More than 28,000 sleeping pill prescriptions were issued in Hawke's Bay last year.
A local counsellor says medication often provides temporary relief for people unable to function due to sleep deprivation.
"I think it's better to take the medication for a short period of time to break the cycle of not sleeping," Havelock North counsellor Sandy Ross said.
"Nobody can function very well without sleep."
Figures from the Government drug-buying agency Pharmac show 28,650 prescriptions were handed out in the Hawke's Bay District Health board region in the 12 months to June 30.
Nationally nearly 680,000 sleeping pill prescriptions were doled out in the financial year.
In Northland 30,8400 prescriptions were issued and 36,780 in the Bay of Plenty.
Ms Ross said it was important to look at issues causing insomnia.
"Medication works well in conjunction with counselling and psychotherapy to alleviate the symptoms so that you can have the energy to address whatever the underlying issues are."
Tranx - an alcohol and drug addiction service which deals specifically with sleeping-medication dependency - says New Zealand's high prescription numbers are concerning.
While Pharmac figures show prescription numbers are similar to those five years ago (680,950 in 2007/08), data recording methods and restrictions around prescribing medication have since changed - masking the actual increase.
Tranx manager Shaz Picard said long-term use of sleeping pills was risky.
"If somebody's using it on a daily basis there's more chance of them becoming addicted.
"We learn how to sleep, and if you're taking a drug that gives you a black-out, knock-out, zonk of a sleep then after six months or so your body doesn't know how to go to sleep because [the drugs] make it go to sleep."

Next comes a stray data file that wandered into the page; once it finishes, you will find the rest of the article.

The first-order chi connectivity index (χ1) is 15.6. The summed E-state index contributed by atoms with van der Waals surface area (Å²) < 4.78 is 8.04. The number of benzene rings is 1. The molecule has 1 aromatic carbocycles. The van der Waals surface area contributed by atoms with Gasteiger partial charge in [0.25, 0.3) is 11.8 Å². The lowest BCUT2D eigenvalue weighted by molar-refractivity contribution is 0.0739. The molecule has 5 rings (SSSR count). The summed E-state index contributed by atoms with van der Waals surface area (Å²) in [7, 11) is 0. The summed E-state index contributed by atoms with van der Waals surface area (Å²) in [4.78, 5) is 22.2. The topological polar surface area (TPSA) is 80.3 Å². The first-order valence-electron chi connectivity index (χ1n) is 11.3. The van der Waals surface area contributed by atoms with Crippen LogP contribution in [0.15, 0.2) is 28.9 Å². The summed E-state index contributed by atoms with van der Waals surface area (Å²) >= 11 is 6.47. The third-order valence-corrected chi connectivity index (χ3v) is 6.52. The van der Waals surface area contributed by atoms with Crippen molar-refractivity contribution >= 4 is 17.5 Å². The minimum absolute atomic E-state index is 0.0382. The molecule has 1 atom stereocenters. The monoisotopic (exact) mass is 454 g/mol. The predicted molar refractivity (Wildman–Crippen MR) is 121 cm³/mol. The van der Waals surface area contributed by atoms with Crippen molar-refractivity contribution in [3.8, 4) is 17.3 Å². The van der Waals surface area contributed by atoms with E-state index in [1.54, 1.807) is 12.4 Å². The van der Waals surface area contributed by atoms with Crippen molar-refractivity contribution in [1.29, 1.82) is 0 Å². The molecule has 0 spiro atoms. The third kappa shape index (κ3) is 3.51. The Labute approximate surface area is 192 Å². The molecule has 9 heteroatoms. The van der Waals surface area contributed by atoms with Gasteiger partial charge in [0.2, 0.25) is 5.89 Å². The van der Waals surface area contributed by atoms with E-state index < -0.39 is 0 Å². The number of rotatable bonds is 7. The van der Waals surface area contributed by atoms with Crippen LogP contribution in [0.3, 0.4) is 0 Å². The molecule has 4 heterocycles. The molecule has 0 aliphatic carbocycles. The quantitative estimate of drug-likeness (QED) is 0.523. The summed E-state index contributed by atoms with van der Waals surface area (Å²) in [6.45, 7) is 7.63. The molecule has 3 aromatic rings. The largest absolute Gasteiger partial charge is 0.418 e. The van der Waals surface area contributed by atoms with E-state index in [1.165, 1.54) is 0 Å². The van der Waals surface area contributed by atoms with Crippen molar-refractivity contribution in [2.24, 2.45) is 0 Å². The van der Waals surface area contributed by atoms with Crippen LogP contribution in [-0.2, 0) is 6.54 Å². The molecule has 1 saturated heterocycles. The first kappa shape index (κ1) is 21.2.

However, if sleeping medication was used appropriately, it could provide a huge amount of relief for those suffering insomnia or stress, Ms Picard said.
People who were also suffering from tremendous grief and unable to sleep might also benefit from sleep medication, she said.
"But, what happens is people get on the gravy train and they're still taking them [long after the event]."
While sleeping pills provided a "quick fix", people had to deal with their underlying issues if they were to tackle sleeplessness.
Pharmac medical director Dr Peter Moodie said a steady increase in prescription figures, for all medications including sleeping tables, was expected each year.
"There has been a growth and it's a growth that we watch and we haven't had alarm bells ringing."
Population growth, greater access to healthcare services and better data collection had all contributed to to higher prescription numbers, Dr Moodie said.
Side effects of sleeping medication included dullness and the risk of dependency.